A centre of music and a stomping ground for both young and seasoned bands — think Belle And Sebastian, Franz Ferdinand, The Fratellis, Travis, and Primal Scream — Glasgow is a melodious smorgasbord. From snug, unpretentious cubbyholes to renowned band haunts, here are the best music venues in Glasgow.
King Tut’s Wah Wah Hut
Music Venue, $$$
King Tut’s Wah Wah Hut | Courtesy of Glasgow Life
A mandatory musical pilgrimage, King Tut’s Wah Wah Hut certainly holds the crown. A well-known launch pad for emerging bands, this iconic venue has hosted some big name bands in the early days of their career. In 1993, Alan McGee signed Oasis at this very spot. Unsurprisingly, King Tut’s has a loyal tribe of followers who venture back time after time to taste the signature lager and witness musical gold. Radiohead, No Doubt, The Killers, Florence And The Machine, Manic Street Preachers, Bloc Party, Paolo Nutini and Juliette Lewis are just a few who have rocked this hut. An indescribable atmosphere.
Barrowland Ballroom is a flame that should never be extinguished. Many memories have been made here since its opening in 1934. Delightfully divey, this aging bat of a building still has a spark, which is only accentuated by its famous, neon, star-clad sign. Barrowlands, which can host up to 2,100 folk, is an ideal place for gigs and concerts, thanks to its incredible acoustics and floor made for dancing. U2, Oasis, The Stranglers, The Clash, The Smiths and Foo Fighters have all showed this stage who’s boss.
A feast not only for the eyes, but for the ears and soul, Òran Mór is as good as it gets. A music den in its own right — ‘Oran Mor’ is Gaelic for ‘big song’ or ‘great melody of life’ — it seems only fitting that this converted church has welcomed the likes of Amy Winehouse, The Proclaimers and Calvin Harris. Wells of whiskies, cocktails and a smashing atmosphere separate this venue from the rest.
Visionary and innovative, The Glad Café is the most happening spot in Glasgow. A laidback atmosphere compliments the vast array of musical styles from indie and electronic, to experimental, world and traditional. Like Jack Kerouac’s beat generation, both internationally renowned bands and local musical prodigies flock here. The stellar acoustics, cracking menu, craft beers and The Glad Foundation (a charity committed to providing Glasgow’s youth with affordable and free music lessons) adds to the wondrous appeal.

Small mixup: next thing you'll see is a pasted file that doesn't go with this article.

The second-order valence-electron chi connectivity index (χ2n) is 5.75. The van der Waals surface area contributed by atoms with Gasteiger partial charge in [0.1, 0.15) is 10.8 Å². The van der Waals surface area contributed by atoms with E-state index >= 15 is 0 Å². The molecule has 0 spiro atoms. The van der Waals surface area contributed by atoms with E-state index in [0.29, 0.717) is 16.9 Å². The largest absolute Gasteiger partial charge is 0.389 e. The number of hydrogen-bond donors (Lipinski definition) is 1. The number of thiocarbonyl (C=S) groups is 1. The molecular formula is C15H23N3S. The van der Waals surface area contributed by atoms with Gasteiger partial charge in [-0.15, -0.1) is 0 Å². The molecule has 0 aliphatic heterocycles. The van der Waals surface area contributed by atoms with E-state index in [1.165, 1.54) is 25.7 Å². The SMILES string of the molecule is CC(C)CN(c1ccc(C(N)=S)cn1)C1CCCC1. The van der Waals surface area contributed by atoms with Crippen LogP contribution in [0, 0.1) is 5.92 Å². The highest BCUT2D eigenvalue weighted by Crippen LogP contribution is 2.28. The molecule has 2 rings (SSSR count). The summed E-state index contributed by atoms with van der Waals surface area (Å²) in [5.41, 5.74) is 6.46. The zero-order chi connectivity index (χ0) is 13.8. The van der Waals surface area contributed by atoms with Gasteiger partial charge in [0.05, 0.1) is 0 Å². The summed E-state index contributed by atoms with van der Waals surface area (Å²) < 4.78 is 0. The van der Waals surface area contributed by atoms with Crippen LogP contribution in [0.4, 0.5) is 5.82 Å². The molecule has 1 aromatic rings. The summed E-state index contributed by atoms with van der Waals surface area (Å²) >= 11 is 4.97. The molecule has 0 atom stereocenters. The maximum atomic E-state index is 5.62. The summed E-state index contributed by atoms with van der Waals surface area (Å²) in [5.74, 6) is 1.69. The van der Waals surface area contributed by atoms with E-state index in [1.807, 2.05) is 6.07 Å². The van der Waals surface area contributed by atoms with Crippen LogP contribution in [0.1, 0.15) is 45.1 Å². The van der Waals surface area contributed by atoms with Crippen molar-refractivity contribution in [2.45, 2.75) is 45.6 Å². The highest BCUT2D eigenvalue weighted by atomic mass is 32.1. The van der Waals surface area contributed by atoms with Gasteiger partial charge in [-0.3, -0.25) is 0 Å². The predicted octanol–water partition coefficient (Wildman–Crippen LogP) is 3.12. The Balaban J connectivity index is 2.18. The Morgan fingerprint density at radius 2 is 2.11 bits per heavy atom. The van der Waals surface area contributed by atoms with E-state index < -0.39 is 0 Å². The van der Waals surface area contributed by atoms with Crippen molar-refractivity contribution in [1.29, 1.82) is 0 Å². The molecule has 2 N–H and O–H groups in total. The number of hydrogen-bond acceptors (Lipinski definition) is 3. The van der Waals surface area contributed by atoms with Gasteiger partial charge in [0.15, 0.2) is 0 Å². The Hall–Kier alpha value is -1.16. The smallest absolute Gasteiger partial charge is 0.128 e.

Bar Bloc, with its killer vibes, desirable prices, perfect dose of quirky, delicious grub and sensational craft beer selection, is everything you could ever want in an independent drinking den and catch-up quarters. The cherry on top is that it also transforms into a music venue showcasing alternative concerts and ongoing gigs — for free.
Mono can only be described as an absolute gem. Situated in the Merchant City area, it plays host to Monorail Music, an independent record shop sporting all the good stuff from vinyl records to CDs. Hours can be spent scanning every surface sifting through classics, second-hand jewels and music from near and far. The unwavering community spirit and ethics are as wildly contagious as the string of ever-present live gigs from bands worth discovering.
Having a belter of a time at ABC is as easy as, well…123! Kicking about since 1875, this glorious Art Deco edifice has worn many hats over the decades. Originally one of the first cinemas in Scotland, this beauty is now a magnet for epic gigs and concerts. With over 400 events a year, in tandem with the slinky bars and wild club nights, there’s always something going on. Adele, Bombay Bicycle Club, Ed Sheeran, Chvrches and Bruno Mars have all worked wonders under the resplendent rays of the giant mirror ball amidst the arty 19th-century steelwork.
The kind of place you can really let loose and get swept away with the night’s festivities, Nice N Sleezy is devoid of unnecessary pomp and pageantry. And yet, it couldn’t be more enticing. With kaleidoscope walls, food that hits the spot, nooks and crannies to be discovered, and most importantly, an infinite supply of bands casting their spell across the crowd, this fine music establishment sports the ideal blend of intimacy and freedom. A creative sanctuary suited to cool kids and music buffs.
Glasgow Royal Concert Hall may be the home base of the Royal Scottish National Orchestra, yet it is also a playground for musicians of all genres. The Man In Black himself, Johnny Cash, BB King, Van Morrison, Ray LaMontagne and The Eels are just a few of the greats to have played here. To a hauntingly beautiful rendition of Down By The Riverside, the prolific Nelson Mandela received a standing ovation as he entered this building in 1993, during a visit to Glasgow to receive the freedoms of nine British cities.
Those familiar with the rowdy yet enchanting atmosphere of a ceilidh will fall head over heels for Old Fruitmarket. Unwavering in period charm, the beloved balcony, vast sea of cast iron columns, and vaulted ceiling all add that extra pizzazz. Attached to the City Halls, this legendary venue was once a market filled with fruit until around the 1970s. Today, it’s a cracking venue for jazz, ceilidhs, rock, pop and more. This is the spot if pokey, subterranean clubs aren’t your thing.